The Floods of Pakistan


A third of the country is under water, and over thirty-three million people are impacted or displaced. That’s almost the entire population of Canada. Pakistan is experiencing massive floods, where hundreds have died, and the water likely won’t recede for at least three months.

The flooding is among the worst in recent history. Crops are devastated, drinking water has become contaminated, and villages have been overrun or marooned. Many people are having trouble affording food and have had their homes flooded. Many of the dead and displaced people are children. Malaria, typhoid, and diarrhea are rampant. Food and water scarcity, disease, malnourishment, and further displacement is predicted by experts in the future.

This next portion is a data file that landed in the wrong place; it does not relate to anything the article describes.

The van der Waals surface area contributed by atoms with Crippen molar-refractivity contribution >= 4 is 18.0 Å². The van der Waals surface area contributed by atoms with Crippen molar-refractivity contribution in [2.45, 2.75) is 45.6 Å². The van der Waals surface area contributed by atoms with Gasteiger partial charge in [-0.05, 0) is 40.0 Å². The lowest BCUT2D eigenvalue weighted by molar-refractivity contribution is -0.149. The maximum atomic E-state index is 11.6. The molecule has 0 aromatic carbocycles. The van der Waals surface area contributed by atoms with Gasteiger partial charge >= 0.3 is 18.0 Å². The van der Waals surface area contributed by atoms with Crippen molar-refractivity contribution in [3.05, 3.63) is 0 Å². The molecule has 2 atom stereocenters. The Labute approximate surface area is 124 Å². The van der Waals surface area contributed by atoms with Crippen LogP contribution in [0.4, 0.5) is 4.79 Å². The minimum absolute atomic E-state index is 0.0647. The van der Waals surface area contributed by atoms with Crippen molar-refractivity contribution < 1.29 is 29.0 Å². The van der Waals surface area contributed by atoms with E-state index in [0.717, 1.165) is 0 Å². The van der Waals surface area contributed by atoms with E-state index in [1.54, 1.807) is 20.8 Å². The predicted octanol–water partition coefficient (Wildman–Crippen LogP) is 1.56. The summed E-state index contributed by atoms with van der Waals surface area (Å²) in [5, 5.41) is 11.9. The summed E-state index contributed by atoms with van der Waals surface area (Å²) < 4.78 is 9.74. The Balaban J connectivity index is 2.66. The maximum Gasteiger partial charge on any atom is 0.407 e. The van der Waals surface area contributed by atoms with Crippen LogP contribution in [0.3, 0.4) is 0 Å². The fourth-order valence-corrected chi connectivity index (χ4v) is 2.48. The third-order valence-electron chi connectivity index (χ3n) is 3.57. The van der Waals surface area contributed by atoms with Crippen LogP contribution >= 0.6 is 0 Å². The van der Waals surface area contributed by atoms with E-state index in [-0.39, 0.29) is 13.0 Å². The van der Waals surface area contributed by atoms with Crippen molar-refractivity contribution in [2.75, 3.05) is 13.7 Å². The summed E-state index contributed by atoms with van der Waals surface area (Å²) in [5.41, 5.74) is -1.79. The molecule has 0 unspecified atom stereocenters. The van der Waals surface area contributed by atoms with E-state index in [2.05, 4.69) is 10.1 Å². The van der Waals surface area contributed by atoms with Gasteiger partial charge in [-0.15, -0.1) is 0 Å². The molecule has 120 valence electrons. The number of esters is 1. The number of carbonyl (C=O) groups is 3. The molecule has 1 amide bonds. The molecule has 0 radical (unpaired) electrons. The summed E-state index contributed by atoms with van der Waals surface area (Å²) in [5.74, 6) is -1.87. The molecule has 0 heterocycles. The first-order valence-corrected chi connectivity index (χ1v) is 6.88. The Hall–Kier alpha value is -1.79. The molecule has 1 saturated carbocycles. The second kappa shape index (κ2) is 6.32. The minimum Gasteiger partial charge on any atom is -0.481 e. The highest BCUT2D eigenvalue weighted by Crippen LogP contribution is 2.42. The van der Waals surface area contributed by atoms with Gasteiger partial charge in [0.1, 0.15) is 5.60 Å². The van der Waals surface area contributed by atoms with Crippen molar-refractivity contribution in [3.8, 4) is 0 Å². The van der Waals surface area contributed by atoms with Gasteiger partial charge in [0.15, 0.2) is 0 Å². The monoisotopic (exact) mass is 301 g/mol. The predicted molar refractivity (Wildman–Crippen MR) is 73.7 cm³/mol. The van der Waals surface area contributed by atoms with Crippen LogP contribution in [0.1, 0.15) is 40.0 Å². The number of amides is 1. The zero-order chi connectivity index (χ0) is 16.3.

Much of this is the result of global warming. Due to the increased likelihood of rain, the monsoon season this year is more destructive than ever, flooding agricultural land and wells, turning villages into their own islands. Beyond the floods, Pakistan has also experienced record-high heat waves this year. Despite emitting less than one percent of the world’s carbon emissions, Pakistan is still considered one of the most vulnerable countries to climate change. Poor governing and infrastructure have only exacerbated the situation.

To help the displaced people, UNICEF has been delivering emergency supplies and services, and mobile health clinics are moving to aid those in need. There is some discussion about reparations being paid to Pakistan for the damage caused by climate change, as described in the Paris Agreement, but those claims are being contested. However, to help right now, you can donate to UNICEF here to provide more medical supplies to the millions of people in need in Pakistan.